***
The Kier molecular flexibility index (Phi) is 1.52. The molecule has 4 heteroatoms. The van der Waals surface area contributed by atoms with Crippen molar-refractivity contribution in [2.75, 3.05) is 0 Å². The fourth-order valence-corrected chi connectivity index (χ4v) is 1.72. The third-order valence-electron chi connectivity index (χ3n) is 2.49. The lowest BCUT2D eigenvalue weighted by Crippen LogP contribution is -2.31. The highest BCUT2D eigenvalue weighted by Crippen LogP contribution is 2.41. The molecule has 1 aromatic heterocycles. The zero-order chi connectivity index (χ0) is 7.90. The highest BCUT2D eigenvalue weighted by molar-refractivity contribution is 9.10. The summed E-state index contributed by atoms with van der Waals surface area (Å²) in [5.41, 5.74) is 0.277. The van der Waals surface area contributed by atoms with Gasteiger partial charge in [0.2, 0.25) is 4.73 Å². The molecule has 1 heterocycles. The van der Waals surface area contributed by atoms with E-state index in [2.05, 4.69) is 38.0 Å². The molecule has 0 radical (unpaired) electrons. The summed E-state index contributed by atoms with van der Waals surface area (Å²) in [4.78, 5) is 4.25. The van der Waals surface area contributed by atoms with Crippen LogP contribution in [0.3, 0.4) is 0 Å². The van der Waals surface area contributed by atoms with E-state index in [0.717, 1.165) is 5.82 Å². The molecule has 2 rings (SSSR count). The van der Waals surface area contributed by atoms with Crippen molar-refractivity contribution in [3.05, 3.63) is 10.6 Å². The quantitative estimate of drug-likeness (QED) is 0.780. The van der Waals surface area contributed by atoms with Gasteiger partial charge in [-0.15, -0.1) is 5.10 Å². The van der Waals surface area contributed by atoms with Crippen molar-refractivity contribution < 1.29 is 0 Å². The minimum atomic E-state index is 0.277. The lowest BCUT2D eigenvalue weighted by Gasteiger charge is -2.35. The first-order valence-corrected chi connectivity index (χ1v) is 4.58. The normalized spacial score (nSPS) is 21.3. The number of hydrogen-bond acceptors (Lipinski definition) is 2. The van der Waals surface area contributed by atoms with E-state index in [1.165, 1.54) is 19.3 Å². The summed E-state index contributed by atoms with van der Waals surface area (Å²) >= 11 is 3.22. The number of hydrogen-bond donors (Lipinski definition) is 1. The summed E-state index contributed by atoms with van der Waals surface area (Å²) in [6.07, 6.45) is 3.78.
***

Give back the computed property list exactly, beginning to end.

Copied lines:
The Kier molecular flexibility index (Phi) is 1.52. The molecule has 4 heteroatoms. The van der Waals surface area contributed by atoms with Crippen molar-refractivity contribution in [2.75, 3.05) is 0 Å². The fourth-order valence-corrected chi connectivity index (χ4v) is 1.72. The third-order valence-electron chi connectivity index (χ3n) is 2.49. The lowest BCUT2D eigenvalue weighted by Crippen LogP contribution is -2.31. The highest BCUT2D eigenvalue weighted by Crippen LogP contribution is 2.41. The molecule has 1 aromatic heterocycles. The zero-order chi connectivity index (χ0) is 7.90. The highest BCUT2D eigenvalue weighted by molar-refractivity contribution is 9.10. The summed E-state index contributed by atoms with van der Waals surface area (Å²) in [5.41, 5.74) is 0.277. The van der Waals surface area contributed by atoms with Gasteiger partial charge in [0.2, 0.25) is 4.73 Å². The molecule has 1 heterocycles. The van der Waals surface area contributed by atoms with E-state index in [2.05, 4.69) is 38.0 Å². The molecule has 0 radical (unpaired) electrons. The summed E-state index contributed by atoms with van der Waals surface area (Å²) in [4.78, 5) is 4.25. The van der Waals surface area contributed by atoms with Crippen LogP contribution in [0.3, 0.4) is 0 Å². The van der Waals surface area contributed by atoms with E-state index in [0.717, 1.165) is 5.82 Å². The molecule has 2 rings (SSSR count). The van der Waals surface area contributed by atoms with Crippen molar-refractivity contribution in [3.05, 3.63) is 10.6 Å². The quantitative estimate of drug-likeness (QED) is 0.780. The van der Waals surface area contributed by atoms with Gasteiger partial charge in [-0.15, -0.1) is 5.10 Å². The van der Waals surface area contributed by atoms with Crippen molar-refractivity contribution < 1.29 is 0 Å². The minimum atomic E-state index is 0.277. The lowest BCUT2D eigenvalue weighted by Gasteiger charge is -2.35. The first-order valence-corrected chi connectivity index (χ1v) is 4.58. The normalized spacial score (nSPS) is 21.3. The number of hydrogen-bond acceptors (Lipinski definition) is 2. The van der Waals surface area contributed by atoms with E-state index in [1.165, 1.54) is 19.3 Å². The summed E-state index contributed by atoms with van der Waals surface area (Å²) >= 11 is 3.22. The number of hydrogen-bond donors (Lipinski definition) is 1. The summed E-state index contributed by atoms with van der Waals surface area (Å²) in [6.07, 6.45) is 3.78.